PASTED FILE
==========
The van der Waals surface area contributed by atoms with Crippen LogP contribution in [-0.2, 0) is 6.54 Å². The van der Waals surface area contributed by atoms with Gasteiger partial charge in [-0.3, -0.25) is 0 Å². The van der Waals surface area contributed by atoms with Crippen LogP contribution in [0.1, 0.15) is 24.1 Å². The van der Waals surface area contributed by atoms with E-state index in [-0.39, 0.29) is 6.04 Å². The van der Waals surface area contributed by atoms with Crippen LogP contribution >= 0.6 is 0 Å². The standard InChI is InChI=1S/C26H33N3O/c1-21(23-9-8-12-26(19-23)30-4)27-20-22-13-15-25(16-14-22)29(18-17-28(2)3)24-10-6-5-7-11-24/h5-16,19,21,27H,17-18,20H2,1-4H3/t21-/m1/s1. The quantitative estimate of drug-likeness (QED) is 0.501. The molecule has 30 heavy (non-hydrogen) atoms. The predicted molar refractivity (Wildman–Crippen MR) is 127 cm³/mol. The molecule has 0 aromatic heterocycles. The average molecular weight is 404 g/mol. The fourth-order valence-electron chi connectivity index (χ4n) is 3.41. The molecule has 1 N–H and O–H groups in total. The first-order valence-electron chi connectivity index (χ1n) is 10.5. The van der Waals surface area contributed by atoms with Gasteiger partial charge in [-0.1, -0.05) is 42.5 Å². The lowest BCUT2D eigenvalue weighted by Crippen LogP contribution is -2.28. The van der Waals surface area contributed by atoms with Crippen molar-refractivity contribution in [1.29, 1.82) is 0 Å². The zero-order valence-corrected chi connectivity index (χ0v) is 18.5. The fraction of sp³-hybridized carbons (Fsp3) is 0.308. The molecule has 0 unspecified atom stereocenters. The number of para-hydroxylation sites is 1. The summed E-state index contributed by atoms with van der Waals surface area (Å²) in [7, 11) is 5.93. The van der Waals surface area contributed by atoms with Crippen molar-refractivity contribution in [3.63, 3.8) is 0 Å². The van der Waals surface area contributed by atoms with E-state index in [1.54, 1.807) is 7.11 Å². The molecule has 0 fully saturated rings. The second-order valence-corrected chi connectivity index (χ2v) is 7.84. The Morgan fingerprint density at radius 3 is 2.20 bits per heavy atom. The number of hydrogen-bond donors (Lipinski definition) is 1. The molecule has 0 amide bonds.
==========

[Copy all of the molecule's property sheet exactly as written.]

The van der Waals surface area contributed by atoms with Crippen LogP contribution in [-0.2, 0) is 6.54 Å². The van der Waals surface area contributed by atoms with Gasteiger partial charge in [-0.3, -0.25) is 0 Å². The van der Waals surface area contributed by atoms with Crippen LogP contribution in [0.1, 0.15) is 24.1 Å². The van der Waals surface area contributed by atoms with E-state index in [-0.39, 0.29) is 6.04 Å². The van der Waals surface area contributed by atoms with Crippen LogP contribution >= 0.6 is 0 Å². The standard InChI is InChI=1S/C26H33N3O/c1-21(23-9-8-12-26(19-23)30-4)27-20-22-13-15-25(16-14-22)29(18-17-28(2)3)24-10-6-5-7-11-24/h5-16,19,21,27H,17-18,20H2,1-4H3/t21-/m1/s1. The quantitative estimate of drug-likeness (QED) is 0.501. The molecule has 30 heavy (non-hydrogen) atoms. The predicted molar refractivity (Wildman–Crippen MR) is 127 cm³/mol. The molecule has 0 aromatic heterocycles. The average molecular weight is 404 g/mol. The fourth-order valence-electron chi connectivity index (χ4n) is 3.41. The molecule has 1 N–H and O–H groups in total. The first-order valence-electron chi connectivity index (χ1n) is 10.5. The van der Waals surface area contributed by atoms with Gasteiger partial charge in [-0.1, -0.05) is 42.5 Å². The lowest BCUT2D eigenvalue weighted by Crippen LogP contribution is -2.28. The van der Waals surface area contributed by atoms with Crippen molar-refractivity contribution in [1.29, 1.82) is 0 Å². The zero-order valence-corrected chi connectivity index (χ0v) is 18.5. The fraction of sp³-hybridized carbons (Fsp3) is 0.308. The molecule has 0 unspecified atom stereocenters. The number of para-hydroxylation sites is 1. The summed E-state index contributed by atoms with van der Waals surface area (Å²) in [7, 11) is 5.93. The van der Waals surface area contributed by atoms with Crippen molar-refractivity contribution in [3.63, 3.8) is 0 Å². The van der Waals surface area contributed by atoms with E-state index in [1.54, 1.807) is 7.11 Å². The molecule has 0 fully saturated rings. The second-order valence-corrected chi connectivity index (χ2v) is 7.84. The Morgan fingerprint density at radius 3 is 2.20 bits per heavy atom. The number of hydrogen-bond donors (Lipinski definition) is 1. The molecule has 0 amide bonds.